Watch this video to understand what are debt mutual funds:

Advantages and Disadvantages of investing in Debt Funds.

  1. Preservation of capital
  2. Provides a steady stream of income
  3. Returns are less volatile as compared to equity funds
  4. Freedom to withdraw money from the scheme as per requirement (for open-ended funds only)
  5. Low-Cost Structure as compared to equity funds
  6. Provides better returns than Fixed Deposits in most cases
  7. Indexation benefit in taxation
  8. Unlike FD where every year returns are taxed, returns on debt funds are taxed only on redemption or withdrawal.
  1. Debt funds are only useful for wealth preservation and not creation.
  2. During favorable market times, the return given by these are lower relatively
  3. Returns on investment are really low as compared to equity mutual funds
  4. They are not risk-free like Bank FDs

Returns and Risks

  1. Returns - Debt Mutual funds can deliver returns in the range of 7-8% in a year.
  2. Risks - Although Debt mutual funds are less volatile than equity markets, they are not risk-free. Risks involved are credit risk and interest risk. Credit risk means that the fund manager has invested in securities of a company which might default in repaying principal or interest, or both whereas interest risk means that the bond prices might fall due to rising interest rates.

When to invest in Debt Mutual funds?

  1. To balance a portfolio that contains equity investments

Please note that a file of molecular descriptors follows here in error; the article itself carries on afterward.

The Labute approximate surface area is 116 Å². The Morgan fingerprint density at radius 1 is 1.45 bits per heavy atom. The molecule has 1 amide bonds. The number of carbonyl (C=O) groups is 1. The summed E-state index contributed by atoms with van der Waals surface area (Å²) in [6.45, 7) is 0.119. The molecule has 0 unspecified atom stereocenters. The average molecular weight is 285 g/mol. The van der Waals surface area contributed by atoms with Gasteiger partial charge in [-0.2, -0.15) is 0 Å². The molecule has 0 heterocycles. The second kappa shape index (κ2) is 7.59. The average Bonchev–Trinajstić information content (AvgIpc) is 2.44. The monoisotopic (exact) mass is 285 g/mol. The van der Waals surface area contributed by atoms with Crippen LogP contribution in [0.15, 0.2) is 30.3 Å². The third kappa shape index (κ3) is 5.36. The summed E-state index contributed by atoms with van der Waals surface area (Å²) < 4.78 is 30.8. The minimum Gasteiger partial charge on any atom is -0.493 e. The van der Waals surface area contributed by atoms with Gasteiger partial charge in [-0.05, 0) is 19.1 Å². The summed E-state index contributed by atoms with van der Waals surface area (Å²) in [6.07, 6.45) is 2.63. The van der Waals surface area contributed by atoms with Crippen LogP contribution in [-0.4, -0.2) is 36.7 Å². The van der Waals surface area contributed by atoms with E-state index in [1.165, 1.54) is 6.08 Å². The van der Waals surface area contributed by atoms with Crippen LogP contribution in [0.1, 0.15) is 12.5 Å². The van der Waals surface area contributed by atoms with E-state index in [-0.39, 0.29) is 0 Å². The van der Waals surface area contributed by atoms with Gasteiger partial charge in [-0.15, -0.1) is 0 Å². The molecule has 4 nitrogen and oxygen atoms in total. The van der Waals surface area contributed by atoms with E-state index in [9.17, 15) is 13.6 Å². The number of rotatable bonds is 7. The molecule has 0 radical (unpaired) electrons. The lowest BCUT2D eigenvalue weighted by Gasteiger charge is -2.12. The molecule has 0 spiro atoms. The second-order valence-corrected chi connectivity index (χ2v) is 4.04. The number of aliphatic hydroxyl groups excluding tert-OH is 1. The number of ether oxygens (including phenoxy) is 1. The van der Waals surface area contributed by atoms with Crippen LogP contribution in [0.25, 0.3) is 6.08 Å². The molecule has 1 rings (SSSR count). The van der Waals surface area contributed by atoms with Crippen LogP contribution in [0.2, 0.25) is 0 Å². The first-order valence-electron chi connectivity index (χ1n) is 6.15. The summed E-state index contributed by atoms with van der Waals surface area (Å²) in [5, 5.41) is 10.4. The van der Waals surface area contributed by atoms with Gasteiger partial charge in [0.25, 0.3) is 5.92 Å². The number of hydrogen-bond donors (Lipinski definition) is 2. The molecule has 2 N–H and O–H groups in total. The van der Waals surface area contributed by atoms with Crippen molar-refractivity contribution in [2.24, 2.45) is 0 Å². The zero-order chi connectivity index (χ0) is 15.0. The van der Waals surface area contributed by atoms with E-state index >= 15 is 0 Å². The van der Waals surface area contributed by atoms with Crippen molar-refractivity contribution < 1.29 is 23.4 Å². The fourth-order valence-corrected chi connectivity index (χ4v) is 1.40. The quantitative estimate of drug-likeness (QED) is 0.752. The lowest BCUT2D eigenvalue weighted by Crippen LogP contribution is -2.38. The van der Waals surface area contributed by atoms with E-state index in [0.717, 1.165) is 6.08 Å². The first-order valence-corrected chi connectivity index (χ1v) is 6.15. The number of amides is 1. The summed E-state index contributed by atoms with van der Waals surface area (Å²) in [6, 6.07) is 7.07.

2. When a regular stream of income is needed
  3. New investors can invest some portion in debt funds for making their portfolio less volatile.

Important things to look for before investing

  1.  A fund manager, his investment strategies and past performance
  2.  Credit ratings of the instruments invested in
  3.  The expense ratio, entry, and exit load
  4.  Minimum investment amount
  5.  Outlook on the interest rate regime

How to Invest and Redeem Debt Funds?

Investors can buy debt funds in the following ways:
  1.  From Mutual fund distributors
  2.  Directly from websites of Mutual funds
  3.  From various online Direct mutual funds distributors

Debt funds usually do not levy an entry or exit load. But most of them do charge a CDSC (Contingent Deferred Sales Charge) which is a charge that reduces annually. It is a charge that is levied if the instrument/asset is sold within a specified time period in the form of an exit load. Most medium and long-term debt and gilt funds levy a CDSC of 0.5 percent if redemption happens within six months of investment. For short-term debt funds, the amount of the CDSC reduces to a maximum of thirty days and therefore the quantum of the load falls to 0.25 percent. Cash funds don't charge any load or CDSC for that matter. Typically in debt funds, the quantum of the CDSC and its period decreases as the investment horizon of the fund decreases.

Tax Implications and Strategies

Investments in debt mutual funds are taxed under the head of capital gains. If these investments are held for more than three years, then it will be taxed at 20% along with indexation benefit and 10% without indexation benefit; if held for less than 3 years, then it will be taxed at the marginal tax rate.

Thus, if you are in the highest tax bracket of 30%, then it is advisable to hold on to the investment for more than three years.

That covers in-depth information about Debt Mutual Funds which are a very popular investment option of recent times. For more useful articles on mutual funds, trading, investing and market knowledge, visit our Investor Education section.

  Register with RankMF (Note: This content is for information purpose only. Avoid trading and investing based on the information given above. Before investing in stocks or mutual funds, please conduct proper due diligence).